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Natalie Haynes: Grannies for all – a scheme that makes kids read and my heart sing


The secret truth about reading aloud to a child is that it is a completely beneficial experience for all involved. The child gets a story read to him or her, and the reader gets to read a book, safe in the knowledge that she is not avoiding work, or cleaning, or anything else, but is, in fact, busy investing in the next generation.

Not only that, but once you have your confidence up, you can do voices and everything. Count Olaf (from Lemony Snicket's A Series of Unfortunate Events) is my particular speciality, though I also do a good Hermione, which comes as no surprise to anyone who knows me.

So now I am wondering how old you have to be to volunteer for the Granny Cloud: an initiative which pairs grannies or quasi-grannies with schoolchildren in India, via the net. It has been set up by Professor Sugata Mitra, who also set up the Hole-in-the-Wall computer scheme (putting PCs into the poorest parts of India: children with no experience of computers became expert in using them at incredible speed). Mitra realised that children worked best with non-interfering encouragement, and the idea of the Granny Cloud was born.

His scheme means that a virtual granny can be reading the pages of Not Now, Bernard (one of my favourite children's books, since it conclusively proves that your parents don't have your best interests at heart, and indeed don't even notice if a monster eats you) in the UK to a bunch of school children in Pune. The granny invests in the kids, the kids know someone thousands of miles away cares about them: everyone wins.

This whole idea makes my heart sing. I always associate grandparents and reading, because my grandmother worked in the children's department of Hudson's bookshop (now a Waterstones) in Birmingham, and every weekend she would bring me a new book. She never read to me aloud, as her first language was Flemish, and she was always conscious of her accent in English (though Flemish-Brummie is one of the finest accents, to my ear).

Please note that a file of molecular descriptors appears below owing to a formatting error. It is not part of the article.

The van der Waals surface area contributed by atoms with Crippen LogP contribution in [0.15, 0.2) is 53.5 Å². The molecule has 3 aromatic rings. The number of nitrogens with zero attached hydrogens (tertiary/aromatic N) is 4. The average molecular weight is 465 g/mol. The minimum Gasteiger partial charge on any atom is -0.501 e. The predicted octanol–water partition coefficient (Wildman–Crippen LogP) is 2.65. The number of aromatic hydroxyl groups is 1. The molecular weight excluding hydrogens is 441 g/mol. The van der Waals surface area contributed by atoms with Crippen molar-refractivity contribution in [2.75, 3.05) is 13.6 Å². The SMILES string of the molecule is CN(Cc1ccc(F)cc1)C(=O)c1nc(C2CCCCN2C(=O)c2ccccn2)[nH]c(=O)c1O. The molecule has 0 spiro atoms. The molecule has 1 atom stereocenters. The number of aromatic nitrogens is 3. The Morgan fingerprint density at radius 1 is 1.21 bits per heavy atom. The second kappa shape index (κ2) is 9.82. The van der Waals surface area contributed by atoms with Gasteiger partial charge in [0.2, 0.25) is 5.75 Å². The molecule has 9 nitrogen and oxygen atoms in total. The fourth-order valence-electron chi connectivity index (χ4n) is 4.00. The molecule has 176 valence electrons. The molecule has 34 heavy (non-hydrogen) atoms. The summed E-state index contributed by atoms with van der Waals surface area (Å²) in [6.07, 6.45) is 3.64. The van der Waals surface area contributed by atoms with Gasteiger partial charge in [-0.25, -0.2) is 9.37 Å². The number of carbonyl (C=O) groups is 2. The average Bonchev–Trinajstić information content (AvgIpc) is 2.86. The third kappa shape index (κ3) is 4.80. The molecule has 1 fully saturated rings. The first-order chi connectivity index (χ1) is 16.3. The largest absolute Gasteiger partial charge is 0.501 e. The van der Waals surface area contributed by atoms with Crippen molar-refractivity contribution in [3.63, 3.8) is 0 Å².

The book reps soon found out she had grandchildren, and would bring treats for us: for years, I had a tiny Puffin bookcase filled with my favourite books. As so often with treasured childhood possessions, I have no memory of what happened to it. Perhaps it went to live on a farm, like the hamsters.

Though I don't have children myself, I am now a complete sucker for other people's kids in search of a reader. I am incapable of stopping before the end of a chapter, even when it's past my bedtime, let alone theirs. So here's to the Granny Cloud, fighting the reading drought wherever they go.

A postscript to Operation Bootleg

Is film piracy ever right? My head says no, but last week The New York Times profiled "Big Hy" Strachman, a 5ft 5in, 92-year-old World War II veteran, who developed an unusual hobby after the death of his wife. Big Hy has spent the past eight years copying DVDs for soldiers in Iraq and Afghanistan.

He is certainly one of America's most prolific pirates: he's winding down his operation now the soldiers are returning home, but he has sent almost 4,000 boxes of DVDs so far. He paid for the postage and discs himself (some $30,000), and accepted no payment. He destroyed the master discs as he went along, to try and limit his lawlessness. He's only come out now, because his operation is coming to an end.

Howard Gantman, a spokesman for the Motion Picture Association of America, said he thought the studios hadn't known about Big Hy's mass piracy. I hope they do a good thing, rather than the legal thing, and issue a statement saying that while they in no way condone Mr Strachman's behaviour, and will prosecute anything similar, they'd like to cover his postage bills for the past eight years.